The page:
I lived with my best friend and his sister for the next two years until they moved. Not knowing where to go, I made ends meet with my photos and lived in a tiny apartment with another foster kid. It was difficult. At 17-years old, I was hungry, depressed again and didn’t know what to with my life until my high school art teacher came into my life like an angel from the heavens. He helped mentor me, putting my work into district art shows and teaching me how to see the world in a different way.
After hearing my story, he and his family decided to take me in as their son. I lived with them for a year. I was still shooting with my iPhone because I couldn’t afford an actual camera, but that was soon remedied; one of my art teacher’s friends in New York heard about my story and sent me his old Canon T2i. That was a defining moment. The moment I picked up that camera, tears came out my eyes and I knew it would change my work. And it did.
During my time living with my art teacher, I spent every day I could taking the bus four hours a day to Los Angeles. Before I received the camera, I’d get little photo gigs and people would be taken aback that I’d come to set with just an iPhone in hand.
A lot of people started hitting me up from seeing my social media. One of them was this guy who made YouTube videos named JC Caylen. I photographed him in Hollywood and we quickly became friends. He posted my photo and had 2.5 million followers at the time so my social media blew up.
From there, more people reached out to me to shoot, and I became immersed in the LA scene, shooting with social media kids and partying meaninglessly until, one day, I read a book about the work of Richard Avedon. His photographs blew me away – I was amazed by the sheer emotion and substance that he was able to construe in a single photograph. From that day, I vowed to start shooting with more passion, more heart, more emotion. I left the LA scene that was, to me, turning very superficial and shallow.
One day, I was hanging out in my room with this girl I was dating at the time. We both shared a deep love for this new musician named Gallant’s music. We were just sitting there in my bedroom listening to him when she turned to me and said, “you should hit him up and photograph him.” I was like, shit, why not? So I looked him up, found his Instagram, and I commented: “I’d love to work with you man. Your music speaks to me.” I didn’t think anything of it.
A couple of weeks later, Miles, his manager, direct messaged me saying he wanted to meet me. It was after the holidays when they gave me my first job – to shoot a new artist named Stephen (whose music I coincidentally was in love with too). He was actually the second shoot I ever had with the new camera. After the shoot, they really loved the photos and told me that these would be setting his aesthetic for the future.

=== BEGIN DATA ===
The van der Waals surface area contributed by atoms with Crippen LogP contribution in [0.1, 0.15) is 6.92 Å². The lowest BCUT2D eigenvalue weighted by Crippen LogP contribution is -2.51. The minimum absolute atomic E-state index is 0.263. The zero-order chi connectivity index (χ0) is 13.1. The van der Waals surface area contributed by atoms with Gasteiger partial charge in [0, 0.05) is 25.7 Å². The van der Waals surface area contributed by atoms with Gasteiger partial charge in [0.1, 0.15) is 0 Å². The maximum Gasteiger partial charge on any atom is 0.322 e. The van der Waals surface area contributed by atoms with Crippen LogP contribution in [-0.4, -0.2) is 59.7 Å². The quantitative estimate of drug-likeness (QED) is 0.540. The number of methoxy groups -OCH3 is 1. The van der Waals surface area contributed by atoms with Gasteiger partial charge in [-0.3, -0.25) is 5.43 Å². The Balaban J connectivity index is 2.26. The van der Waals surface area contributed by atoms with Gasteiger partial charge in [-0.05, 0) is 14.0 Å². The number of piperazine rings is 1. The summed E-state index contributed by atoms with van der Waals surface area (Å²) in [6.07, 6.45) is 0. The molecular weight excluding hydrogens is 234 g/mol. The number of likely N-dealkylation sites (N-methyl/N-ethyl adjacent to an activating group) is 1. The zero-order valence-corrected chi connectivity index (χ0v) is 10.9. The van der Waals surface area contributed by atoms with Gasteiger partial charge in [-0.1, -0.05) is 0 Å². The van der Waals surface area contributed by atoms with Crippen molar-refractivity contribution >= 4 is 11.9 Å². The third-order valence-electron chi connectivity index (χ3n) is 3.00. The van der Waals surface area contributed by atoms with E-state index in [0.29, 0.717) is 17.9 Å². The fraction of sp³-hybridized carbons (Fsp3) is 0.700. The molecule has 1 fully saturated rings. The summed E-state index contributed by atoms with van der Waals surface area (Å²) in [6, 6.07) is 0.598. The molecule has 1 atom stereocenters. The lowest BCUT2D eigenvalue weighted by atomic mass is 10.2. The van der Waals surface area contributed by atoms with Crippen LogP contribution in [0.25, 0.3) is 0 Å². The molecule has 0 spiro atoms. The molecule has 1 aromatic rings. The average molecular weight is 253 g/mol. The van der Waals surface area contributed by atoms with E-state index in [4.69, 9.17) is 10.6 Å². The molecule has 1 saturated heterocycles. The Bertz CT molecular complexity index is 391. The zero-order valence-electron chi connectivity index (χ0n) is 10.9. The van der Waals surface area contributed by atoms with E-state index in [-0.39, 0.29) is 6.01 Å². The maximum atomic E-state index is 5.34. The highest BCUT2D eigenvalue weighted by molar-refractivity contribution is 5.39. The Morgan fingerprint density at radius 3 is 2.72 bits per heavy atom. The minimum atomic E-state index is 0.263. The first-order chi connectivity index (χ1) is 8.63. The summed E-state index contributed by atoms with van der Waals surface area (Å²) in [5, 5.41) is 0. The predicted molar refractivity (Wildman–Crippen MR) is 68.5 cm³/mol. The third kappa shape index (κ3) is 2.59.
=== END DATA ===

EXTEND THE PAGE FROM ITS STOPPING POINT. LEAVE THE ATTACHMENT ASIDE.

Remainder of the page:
The management was like, ‘We’re using these photos for the album release.’ They were really pleased with the results so they reached out to me a month later to photograph Krewella. With Krewella, that was really crazy for me. I remember skating around at 14-years old when I first started taking photos, I’d listen to Krewella’s music to get through the pain. I was probably one of their biggest fans as a kid. Still am. It was like coming full circle. After Krewella, they finally had me photograph Gallant. He was the entire reason I had gotten to this point. It was a breaking point in my career. That shoot led to a lot more work and an introduction to NEXT Models Management. I began shooting tests for the agency, and pushed myself as hard as I could to constantly better my work as I changedTmy focus towards the fashion and editorial side of photography.
They finally had me photograph Gallant. He was the entire reason I had gotten to this point. It was a breaking point in my career.
Now, I’m 18-years old and a student at Parsons. I’m studying photography and striving to break barriers and develop my work further every day. I’ve reconciled with my biological father who found me through an article a newspaper had written about me. Turns out my mother was wrong – he wasn’t the asshole she painted him to be. We’re on good terms now and he’s helping me with college. Turns out that he’s a photographer as well. He gave me his Leica, one of my most prized possessions. I’m still broke (what struggling artist in New York City isn’t?) but I’m happy now, and I’m doing what I love every single day of my life.
When I think about life, there’s no obstacle that is too big to overcome.
When I think about life, there’s no obstacle that is too big to overcome. None whatsoever. If there’s something in your way you gotta move it. You gotta keep moving. You gotta move that mountain. – As told to Very Good Light